The problem here: when women are less confident, that leads to less involvement with larger and longer-term financial decisions, shared Lisa. There is still largely the belief that “men are more knowledgeable” when it comes to these kinds of decisions.
The good news? Younger women are more comfortable and more empowered with financial conversations than their older cohorts.
To continue this progress, Lisa emphasized that “education and comfort with investing is a crucial next step for growing that empowerment.”
One piece of advice that the panelists all highlighted – the importance of not waiting to get involved in your finances. As Megan Cooney of Merrill Lynch Wealth Management shared, “every day you wait [to invest], there really is an impact on your portfolio.” She suggested that you start small, and gain comfort that way first.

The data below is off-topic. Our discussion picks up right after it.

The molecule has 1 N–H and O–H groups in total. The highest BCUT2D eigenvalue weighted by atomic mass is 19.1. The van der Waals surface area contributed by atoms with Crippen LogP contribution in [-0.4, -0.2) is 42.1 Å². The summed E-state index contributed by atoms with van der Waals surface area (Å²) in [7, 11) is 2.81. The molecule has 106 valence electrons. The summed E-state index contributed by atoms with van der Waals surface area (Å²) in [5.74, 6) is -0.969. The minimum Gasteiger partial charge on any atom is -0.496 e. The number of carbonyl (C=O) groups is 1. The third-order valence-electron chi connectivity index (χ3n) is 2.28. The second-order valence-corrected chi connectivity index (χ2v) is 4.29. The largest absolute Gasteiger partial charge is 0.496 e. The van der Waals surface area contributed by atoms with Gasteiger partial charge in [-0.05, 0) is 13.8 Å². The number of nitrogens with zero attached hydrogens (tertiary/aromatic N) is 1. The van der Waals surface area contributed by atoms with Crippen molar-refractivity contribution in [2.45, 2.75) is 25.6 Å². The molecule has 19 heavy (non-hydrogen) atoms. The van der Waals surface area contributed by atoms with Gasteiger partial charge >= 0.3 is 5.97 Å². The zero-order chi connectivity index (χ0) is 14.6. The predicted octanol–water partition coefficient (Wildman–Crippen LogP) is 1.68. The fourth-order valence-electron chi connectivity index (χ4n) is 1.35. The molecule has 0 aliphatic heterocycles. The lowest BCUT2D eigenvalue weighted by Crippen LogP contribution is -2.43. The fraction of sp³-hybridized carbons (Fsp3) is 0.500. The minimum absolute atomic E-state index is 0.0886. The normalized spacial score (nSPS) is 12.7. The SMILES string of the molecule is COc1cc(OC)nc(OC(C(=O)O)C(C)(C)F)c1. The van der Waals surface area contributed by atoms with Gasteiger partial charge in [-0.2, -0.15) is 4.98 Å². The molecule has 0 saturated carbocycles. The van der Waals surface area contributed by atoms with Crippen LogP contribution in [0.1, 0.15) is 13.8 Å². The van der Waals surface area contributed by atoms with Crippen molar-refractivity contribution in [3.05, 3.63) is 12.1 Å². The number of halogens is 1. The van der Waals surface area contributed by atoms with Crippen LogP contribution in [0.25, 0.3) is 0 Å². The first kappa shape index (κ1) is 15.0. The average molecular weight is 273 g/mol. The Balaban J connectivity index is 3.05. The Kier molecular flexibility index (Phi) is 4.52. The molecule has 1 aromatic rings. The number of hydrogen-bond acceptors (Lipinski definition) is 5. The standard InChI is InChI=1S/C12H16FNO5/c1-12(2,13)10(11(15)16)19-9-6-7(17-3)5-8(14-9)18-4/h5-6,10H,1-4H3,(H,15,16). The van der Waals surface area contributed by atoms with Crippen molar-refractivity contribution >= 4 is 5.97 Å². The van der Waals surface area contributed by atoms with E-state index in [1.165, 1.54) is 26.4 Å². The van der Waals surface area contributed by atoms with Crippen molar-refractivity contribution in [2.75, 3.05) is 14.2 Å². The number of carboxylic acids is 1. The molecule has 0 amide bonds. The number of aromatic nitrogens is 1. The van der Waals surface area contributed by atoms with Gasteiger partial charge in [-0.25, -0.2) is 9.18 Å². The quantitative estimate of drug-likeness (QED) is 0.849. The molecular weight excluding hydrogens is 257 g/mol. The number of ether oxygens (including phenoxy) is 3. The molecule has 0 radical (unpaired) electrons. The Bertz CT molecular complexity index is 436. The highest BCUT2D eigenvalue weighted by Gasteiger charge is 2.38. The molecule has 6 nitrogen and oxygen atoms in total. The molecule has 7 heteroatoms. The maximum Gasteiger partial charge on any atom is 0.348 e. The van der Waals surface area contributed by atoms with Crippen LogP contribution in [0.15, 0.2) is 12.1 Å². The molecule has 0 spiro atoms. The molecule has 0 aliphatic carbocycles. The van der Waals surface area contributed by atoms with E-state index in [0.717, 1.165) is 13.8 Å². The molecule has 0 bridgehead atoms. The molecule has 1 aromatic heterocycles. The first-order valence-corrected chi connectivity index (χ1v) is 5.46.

Another thing to remember is that you can’t time the market. “Keep the long-term perspective, because the volatility that we’re seeing right now is really out of your control,” shared Megan. But you should ask yourself: What’s your risk tolerance? How aggressive are you being?
At the end of the day, you want to be proactive with your financial strategy.
When it comes to planning for retirement, two questions you should ask yourself are: how much money will I need to have the kind of retirement I want? And where will my income in retirement come from?
Moderator Amanda Ross of Bank of America also underlined that “the conversation around retirement planning also needs to take into account all the things that happen before retirement.”
When it comes to growing your financial confidence and knowledge – asking questions is key!
Gabby Salmon at Bank of America described how one thing that differentiates younger women is that they are more willing to take on risk but want to be in charge of what they’re doing. “Don’t be afraid to ask the questions,” she emphasized.
Whether it’s your group of friends, your family, or your financial advisor—there’s power in collaboration. “Women are such big collaborators,” noted Gabby, and encouraged us to share advice and pass along information to our tight-knit networks.